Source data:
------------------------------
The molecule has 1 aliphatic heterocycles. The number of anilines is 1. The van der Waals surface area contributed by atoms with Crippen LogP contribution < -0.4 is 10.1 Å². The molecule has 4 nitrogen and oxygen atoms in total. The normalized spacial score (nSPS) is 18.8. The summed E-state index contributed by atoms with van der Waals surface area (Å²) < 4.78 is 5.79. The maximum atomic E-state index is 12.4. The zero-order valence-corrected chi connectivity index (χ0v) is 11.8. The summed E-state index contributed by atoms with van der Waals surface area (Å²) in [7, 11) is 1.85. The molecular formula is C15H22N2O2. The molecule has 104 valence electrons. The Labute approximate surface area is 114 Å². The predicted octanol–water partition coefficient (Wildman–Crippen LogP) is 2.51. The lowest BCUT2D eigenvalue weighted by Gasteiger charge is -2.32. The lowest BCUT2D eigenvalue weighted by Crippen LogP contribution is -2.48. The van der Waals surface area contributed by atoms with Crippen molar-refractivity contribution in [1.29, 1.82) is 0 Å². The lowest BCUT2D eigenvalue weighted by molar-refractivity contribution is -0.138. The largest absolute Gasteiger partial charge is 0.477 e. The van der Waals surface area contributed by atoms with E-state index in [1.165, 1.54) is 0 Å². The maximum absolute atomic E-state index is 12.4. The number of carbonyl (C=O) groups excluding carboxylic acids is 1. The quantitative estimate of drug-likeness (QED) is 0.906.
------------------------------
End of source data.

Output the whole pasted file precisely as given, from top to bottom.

The molecule has 1 aliphatic heterocycles. The number of anilines is 1. The van der Waals surface area contributed by atoms with Crippen LogP contribution < -0.4 is 10.1 Å². The molecule has 4 nitrogen and oxygen atoms in total. The normalized spacial score (nSPS) is 18.8. The summed E-state index contributed by atoms with van der Waals surface area (Å²) < 4.78 is 5.79. The maximum atomic E-state index is 12.4. The zero-order valence-corrected chi connectivity index (χ0v) is 11.8. The summed E-state index contributed by atoms with van der Waals surface area (Å²) in [7, 11) is 1.85. The molecular formula is C15H22N2O2. The molecule has 104 valence electrons. The Labute approximate surface area is 114 Å². The predicted octanol–water partition coefficient (Wildman–Crippen LogP) is 2.51. The lowest BCUT2D eigenvalue weighted by Gasteiger charge is -2.32. The lowest BCUT2D eigenvalue weighted by Crippen LogP contribution is -2.48. The van der Waals surface area contributed by atoms with Crippen molar-refractivity contribution in [1.29, 1.82) is 0 Å². The lowest BCUT2D eigenvalue weighted by molar-refractivity contribution is -0.138. The largest absolute Gasteiger partial charge is 0.477 e. The van der Waals surface area contributed by atoms with E-state index in [1.165, 1.54) is 0 Å². The maximum absolute atomic E-state index is 12.4. The number of carbonyl (C=O) groups excluding carboxylic acids is 1. The quantitative estimate of drug-likeness (QED) is 0.906.